Yankees holding tight, counting on Sabathia

It took Brian Cashman days — not weeks — to realize the

Yankees would never be players in the Roy Halladay courtship, not

after the effort it took to acquire a second-tier talent like Eric Hinske.

“That was a small deal, and it turned into a big deal,” is

what the general manager said, explaining how Halladay became a pipe

dream. Cashman isn’t alone in his weariness: the trade market is more

delicately wired than ever. Everyone’s afraid to move bodies, exchange

money, blow out a budget in an environment where there are no second

chances.

In the end, the Yankees backed away from Halladay for two reasons:

They weren’t eager to add payroll, and, perhaps more importantly,

they’re comfortable with CC Sabathia as their ace.

The big lefthander has so far delivered on the preseason hype: he’s

larger than life, if not slightly larger than his uniform. Sabathia

has won three of his last four starts, and leads the Yankees with 10

victories.

He wasn’t at his best in defeating the A’s Thursday night, allowing

three runs and nine hits over seven innings. But he kept the Yankees’ winning

streak alive at seven games, good enough for the Bombers to maintain a 2.5-

game lead over the Red Sox.

Cashman says, “I like where we are, obviously” although it goes

without saying the Bombers’ residence in first place carries an

asterisk. They’re 0-8 against the Sox this season and will need to

beat them sooner or later, if only for their psychological well-being.

Make no mistake, the Yankees having been living with Boston’s

dominance since they were swept at Fenway in June. Cashman insists,

“the Red Sox are not in our heads” but how could they not be? The chance

for redemption is almost here, as Boston comes to the Stadium in two

weeks for a crucial four-game series.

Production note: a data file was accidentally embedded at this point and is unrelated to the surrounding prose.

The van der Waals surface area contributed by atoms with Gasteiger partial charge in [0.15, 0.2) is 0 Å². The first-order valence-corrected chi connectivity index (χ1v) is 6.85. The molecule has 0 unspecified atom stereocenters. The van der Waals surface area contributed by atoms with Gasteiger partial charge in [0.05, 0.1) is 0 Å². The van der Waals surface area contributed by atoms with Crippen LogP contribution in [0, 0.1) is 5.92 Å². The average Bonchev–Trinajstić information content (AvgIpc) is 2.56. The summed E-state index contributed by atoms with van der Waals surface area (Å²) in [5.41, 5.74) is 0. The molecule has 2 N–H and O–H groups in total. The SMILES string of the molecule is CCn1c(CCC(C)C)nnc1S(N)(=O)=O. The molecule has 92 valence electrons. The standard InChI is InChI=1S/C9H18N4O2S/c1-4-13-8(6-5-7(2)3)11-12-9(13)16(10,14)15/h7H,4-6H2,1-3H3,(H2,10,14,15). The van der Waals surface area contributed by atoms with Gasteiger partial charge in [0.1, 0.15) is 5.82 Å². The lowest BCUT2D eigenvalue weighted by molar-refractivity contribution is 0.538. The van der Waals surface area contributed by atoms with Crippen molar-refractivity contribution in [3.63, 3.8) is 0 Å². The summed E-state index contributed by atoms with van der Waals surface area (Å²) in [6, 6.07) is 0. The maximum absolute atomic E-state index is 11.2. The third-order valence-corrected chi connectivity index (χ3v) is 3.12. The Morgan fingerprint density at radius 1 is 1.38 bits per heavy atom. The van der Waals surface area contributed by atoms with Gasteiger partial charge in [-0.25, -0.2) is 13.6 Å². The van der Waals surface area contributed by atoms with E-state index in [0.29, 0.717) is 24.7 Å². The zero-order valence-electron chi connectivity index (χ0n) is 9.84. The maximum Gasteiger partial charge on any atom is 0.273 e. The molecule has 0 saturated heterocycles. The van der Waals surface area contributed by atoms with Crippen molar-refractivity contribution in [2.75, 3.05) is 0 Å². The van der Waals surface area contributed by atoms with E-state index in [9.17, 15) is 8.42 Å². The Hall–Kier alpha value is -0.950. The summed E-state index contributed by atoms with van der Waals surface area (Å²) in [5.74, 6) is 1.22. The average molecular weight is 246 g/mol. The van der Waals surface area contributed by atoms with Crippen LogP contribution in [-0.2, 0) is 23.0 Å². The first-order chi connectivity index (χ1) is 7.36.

That’s where Sabathia comes in: the Yankees need him not just to

merely pitch well, but to deliver an emphatic message. They need

someone to match up with and beat Josh Beckett, and every other

American League ace.

That person is not A.J. Burnett — who has killer stuff, but is

notoriously inconsistent.

It’s not Joba Chamberlain — he’s yet to make a satisfying transition

as the No. 3 starter.

It’s not Andy Pettitte — his best years are clearly behind him.

It’s Sabathia who can most effectively change the Yankees’ profile.

It’s the reason the Yankees wrote him a $161 million check. Cashman

said, “We got him to anchor the front of the rotation, give us innings

and be our top dog. So far, he’s done that.”

Sabathia proved his worth in out-pitching Justin Verlander a week ago,

beating the Tigers’ right-hander on a day when Mark Teixeira said,

“that was the best I’d ever seen (Verlander) in his career.”

Maybe it was coincidence that Sabathia was so good (seven shutout

innings, five hits) on a day he was matched up against another team’s

ace. But history says this is the time of the year when Sabathia

dominates.

As the temperature peaks in mid-summer — when Sabathia says, “I get

really loose” — he becomes almost unhittable. He was at 97-mph against

Detroit, which makes the Yankees breathe heavily at what might be next.

Sabathia is a career 28-9 with a 3.21 ERA in August, with an even

better ERA (2.77) in September. If the race in the East is close, and

there’s every reason to believe it will be, the Yankees will only be

as successful as Sabathia down the stretch.

No wonder why he pitches so deep into games, going seven innings or

more in 15 of his 21 starts. Joe Girardi says, “he’s a big, strong

guy” whom the Yankees believes can handle the workload.

Can he really? Sabathia is second in the American League in the number

of pitches he’s thrown — 2,210 — after having led the majors in 2008 in

the same category.

Sabathia says there’s no cause for concern, but Cashman speaks more

candidly about the subject.

“You definitely worry about the workload,” he said. “You worry about

all aspects (of signing a free agent) but eventually you have to trust

your evaluation, your instincts, your gut and take a chance. With the

type of competitor CC is and the ability he’s shown, he was definitely

worth taking a chance on.”

The gamble has conditionally paid off; Sabathia still has

to beat the Red Sox for a full return on the Yankees’ investment. But,

for the most part, Cashman is pleased with how his team has performed.

“We have a great club,” the GM flatly says. Although, with two months

remaining and the Yankees’ eight-year championship drought, any such

proclamation needs to be qualified.

“Are we the best team out there? That remains to be seen,” Cashman

said. “We could find something better (via trades), but financially

and in terms of prospects, that’s really tough to do.”

That means the Yankees will almost certainly pass on a major trade in

the next week, an itch that won’t be scratched as long they’re ahead

of the Red Sox. But there’s unfinished business in the AL East.

With seven games against the Red Sox next month, the Bombers are

counting on Sabathia to be more than just The Man. Starting now, he is

officially The One.